Steam’s In-Home Streaming is an awesome way to get the top-tier PC graphics you love, with the living room comfort of console gaming. If you’re experiencing less than stellar performance, though, here are a few tips to ensure your games run butter-smooth.

RELATED: How to Use Steam In-Home Streaming

All this assumes your games run smoothly on your host PC. If your main gaming PC isn’t running games smoothly, they won’t stream smoothly–that’s a given. But let’s say your games run great in your office, but stutter when you stream them to the living room. In that case, the problem is probably fixable.

Before you start tweaking settings, head to Steam > Settings > In-Home Streaming > Advanced Client Options on your client machine–the computer you’re streaming to–and turn on “Display Performance Information”. This will produce some numbers and graphs as you play that may help you diagnose your problem as you test and tweak.

Wire Up (With Ethernet)

Matt is going back to uni tonight. One of the things he's missed is being able to go online with both his laptop and Xbox at the same time because the university only provides a wired network in study bedrooms. So today I bought a small Ethernet switch and extra cables so that he can now be fully online while gaming :)

RELATED: Wi-Fi vs. Ethernet: How Much Better Is a Wired Connection?

If you experience occasional stuttering or dropouts, your connection may be to blame. Yes, Wireless AC is plenty fast, and Steam streaming isn’t that demanding speed-wise (after all, the Steam Link doesn’t even have gigabit ethernet). But it isn’t just about speed: ethernet wins big when it comes to latency, range, and interference, which can make a big difference in gaming and game streaming.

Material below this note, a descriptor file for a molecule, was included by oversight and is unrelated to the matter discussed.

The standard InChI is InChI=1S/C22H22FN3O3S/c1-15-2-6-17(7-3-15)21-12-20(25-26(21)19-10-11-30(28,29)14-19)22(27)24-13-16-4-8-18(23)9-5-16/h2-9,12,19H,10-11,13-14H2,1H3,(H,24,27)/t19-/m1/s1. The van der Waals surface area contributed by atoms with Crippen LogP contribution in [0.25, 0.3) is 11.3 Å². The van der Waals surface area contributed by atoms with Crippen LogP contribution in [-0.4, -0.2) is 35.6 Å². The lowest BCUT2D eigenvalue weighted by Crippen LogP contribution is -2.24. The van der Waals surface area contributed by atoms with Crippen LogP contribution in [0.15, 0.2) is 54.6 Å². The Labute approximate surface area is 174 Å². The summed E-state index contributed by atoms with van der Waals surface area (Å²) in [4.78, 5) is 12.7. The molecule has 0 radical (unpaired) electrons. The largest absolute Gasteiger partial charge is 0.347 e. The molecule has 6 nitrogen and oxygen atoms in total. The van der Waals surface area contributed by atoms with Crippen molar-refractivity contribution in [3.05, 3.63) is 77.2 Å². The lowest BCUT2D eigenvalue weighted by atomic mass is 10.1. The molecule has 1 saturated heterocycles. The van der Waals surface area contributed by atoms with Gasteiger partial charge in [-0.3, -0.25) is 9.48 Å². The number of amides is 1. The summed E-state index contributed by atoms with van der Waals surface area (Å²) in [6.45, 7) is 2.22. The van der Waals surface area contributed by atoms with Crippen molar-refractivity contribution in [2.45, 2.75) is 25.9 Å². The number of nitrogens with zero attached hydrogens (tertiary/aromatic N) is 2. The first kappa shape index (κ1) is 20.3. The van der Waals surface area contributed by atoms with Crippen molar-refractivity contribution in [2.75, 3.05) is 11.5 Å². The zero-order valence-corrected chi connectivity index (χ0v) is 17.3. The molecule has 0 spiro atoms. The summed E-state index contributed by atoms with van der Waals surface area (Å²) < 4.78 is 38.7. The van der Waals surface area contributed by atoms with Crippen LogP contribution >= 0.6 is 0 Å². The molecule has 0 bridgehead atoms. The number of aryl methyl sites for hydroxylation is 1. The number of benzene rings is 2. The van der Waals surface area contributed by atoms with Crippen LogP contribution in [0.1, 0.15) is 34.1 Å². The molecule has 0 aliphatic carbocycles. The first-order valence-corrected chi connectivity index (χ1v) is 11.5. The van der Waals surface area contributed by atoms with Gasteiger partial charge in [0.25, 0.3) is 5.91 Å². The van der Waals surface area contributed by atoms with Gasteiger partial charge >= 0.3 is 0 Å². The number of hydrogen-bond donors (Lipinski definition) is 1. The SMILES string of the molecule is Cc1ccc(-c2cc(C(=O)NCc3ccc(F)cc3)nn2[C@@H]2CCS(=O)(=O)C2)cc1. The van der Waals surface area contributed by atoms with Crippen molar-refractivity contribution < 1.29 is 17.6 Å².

RELATED: How to Easily Extend Your Home Network with Powerline Networking

If you’re using Wi-Fi to connect your two Steam computers, try a wired ethernet connection to see if it works better. Wireless can work, but there are a lot of factors that can affect performance. Even if running ethernet cables through your apartment isn’t practically feasible, it’s worth trying just to diagnose the problem–if it solves your performance issues, you know a more reliable network connection is the only fix. Powerline adapters may be a decent substitute, though your mileage may vary depending on the wiring in your home.

In a perfect world, wireless would be good enough, but it just isn’t there yet. Even if you’ve heard from other users that wireless works fine, give wired a try. Everyone’s home is different.

Check Your Streaming Settings

Chances are you’ve tried this, but just in case: Head to Steam > Settings > In-Home Streaming on both machines and play with the settings there. On your host machine (the one you’re streaming from), click “Advanced Host Options”. You probably want most of these settings checked for best performance, but you may want to try turning a few off (one-by-one, of course) to see if performance improves. Hardware encoding is usually better than software encoding, for example, but if you have a beefy processor (i7 or higher), and a weak graphics card (or problematic drivers), software encoding may actually give you better performance.